Frequently Asked Questions

Why ATP testing?
ATP monitoring offers a powerful combination of speed, versatility, portability, and accuracy for microbial testing. This testing measures the total active/living microbial load (count) in the sample. It is an ideal form of testing for creating a baseline, and for building trend data to ensure that an asset is being well maintained. For example, ATP testing is used to evaluate the effectiveness of the kill achieved through microbial control programs. Biocides used in oil and gas are non-specific – they don’t preferentially kill one type of microbe over another. Reading the total microbial load before and after a treatment program mitigates against unexpected outcomes.

ATP takes approximately 5-10 minutes to complete and can be conducted on-the-go (portable) or in a lab. For more information, watch our training videos or see our LifeCheck ATP Handbook (contact us for details).

How do LifeCheck ATP Test Kits work with produced waters?
The entire test takes 5-10 minutes, briefly the procedure involves:

  1. Drawing the sample into the supplied syringe and passing it through a filter to remove any debris and trap the cells on the filter
  2. A rinsing step to remove contaminants
  3. Passing the Reagent X through the filter to break open the cells, releasing the ATP for analysis
  4. The solution collected after passing Reagent X through the filter contains the ATP
  5. Mixing the resulting liquid with Reagent Z that contains an enzyme that uses this ATP to emit light
  6. Measure the amount of light (RLU’s) using the LifeCheck PhotonMaster
  7. An easy to use calculator tool then converts the RLU reading to a measure of microbial load (Microbial Equivalents)

For more information, watch our training videos or read our ATP Handbook (contact us for details).

Within an ATP Test, is the accuracy affected based on the volume pushed?
Increased volume or sample size provides a more accurate average of microbial load per unit. Decreasing sample volume may decrease assay sensitivity, especially in low microbe samples. The rule of thumb though is to be consistent within comparable samples. Aim to sample (filter) 10-60 mL.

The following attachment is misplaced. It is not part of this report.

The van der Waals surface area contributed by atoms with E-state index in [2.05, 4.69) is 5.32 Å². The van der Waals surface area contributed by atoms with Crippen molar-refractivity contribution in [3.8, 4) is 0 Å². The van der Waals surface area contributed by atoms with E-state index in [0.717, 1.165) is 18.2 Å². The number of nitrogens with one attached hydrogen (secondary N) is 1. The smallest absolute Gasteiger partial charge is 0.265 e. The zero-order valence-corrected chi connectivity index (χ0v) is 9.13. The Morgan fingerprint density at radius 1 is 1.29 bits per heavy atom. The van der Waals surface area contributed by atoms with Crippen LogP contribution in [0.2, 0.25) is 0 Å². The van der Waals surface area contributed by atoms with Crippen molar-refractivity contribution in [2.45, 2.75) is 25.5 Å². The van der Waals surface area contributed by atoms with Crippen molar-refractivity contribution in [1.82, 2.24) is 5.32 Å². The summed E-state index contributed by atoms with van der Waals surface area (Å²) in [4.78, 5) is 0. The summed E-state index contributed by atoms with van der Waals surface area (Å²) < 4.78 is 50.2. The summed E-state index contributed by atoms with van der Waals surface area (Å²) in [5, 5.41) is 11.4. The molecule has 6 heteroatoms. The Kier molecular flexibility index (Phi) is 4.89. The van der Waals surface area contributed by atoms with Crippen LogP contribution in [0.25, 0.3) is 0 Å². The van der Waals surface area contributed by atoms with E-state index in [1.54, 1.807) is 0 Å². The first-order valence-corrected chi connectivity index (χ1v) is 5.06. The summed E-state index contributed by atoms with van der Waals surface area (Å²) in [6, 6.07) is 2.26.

Can LifeCheck ATP Test Kits work with solid samples?
Yes, for solids samples we have the sessile kit, specifically designed for testing microbial loads on solid and surface (swab) samples. Sessile testing refers to testing for surface-attached microbes, such as those that cause corrosion-related failures of assets.
What does the result from the LifeCheck ATP test tell us?
The result shows the amount of total active/living cells, or how much microbial load or ‘life’ is in your sample. It is an easy and accurate method to assess the success of biocide treatments, and for routine microbial monitoring.
What are the ATP Test Kit storage requirements and conditions?
When you receive your test kit, utilize the following guidelines for material storage. Avoid usage of expired test kit components.

  1. Reagent Z and Buffer
    • Recommended Storage: 4 to 25°C / 39 to 77°F
    • Shelf Life: 2 years
  2. Reagent Z Liquid
    • Recommended Storage: 4 to 25°C / 39 to 77°F
    • Shelf Life: *Note Below
  3. All Other Reagents (X,D, Standard, Rinse and Soak)
    • Recommended Storage: 4 to 25°C / 39 to 77°F
    • Shelf Life: 2 years

*Reagent Z is manufactured and shipped in bottles of freeze-dried powder and liquid buffer. The stated shelf life is for the freeze-dried form; store components in the refrigerator. Following rehydration, Reagent Z will be stable for 3 months when refrigerated and 6 months when frozen.

Do you freeze or refrigerate enzymes?
When you receive the Reagent Z and Buffer, you have a couple options. If the intent is to use the reagent immediately, you can refrigerate it in which it will remain stable for 3 months. If not, it is recommended that it be kept frozen and it will be stable for 6 months. Once you mix and the enzyme is in liquid form, refrigeration is the preferred method for storage.
How does the test results from LifeCheck ATP compare to traditional culture media like APB/SRB?
These tests aren’t comparable as they work differently and measure different things. Culture tests are trying to grow microbes, and estimate microbial numbers based on microbial growth.

We now know that less than 1% of microbes are culturable even under perfect lab conditions, making serial dilution bottle tests highly inaccurate. However, in the early days of microbiologically influenced corrosion (MIC), these were the only tests available and were a positive first step. These tests work by adding a volume of liquid sample to a vial of pre-made culture media and performing serial dilutions to estimate the log numbers of cells. The vials must incubate for 3-4 weeks before the results can be interpreted, which is simply a visual assessment of how many bottles turned cloudy or changed color, depending on the test. Several studies have shown from sequencing the DNA of original samples and incubated samples that the samples have completely different microbial communities. In general, the recipe of the media used determines the numbers and types of microbes you will get.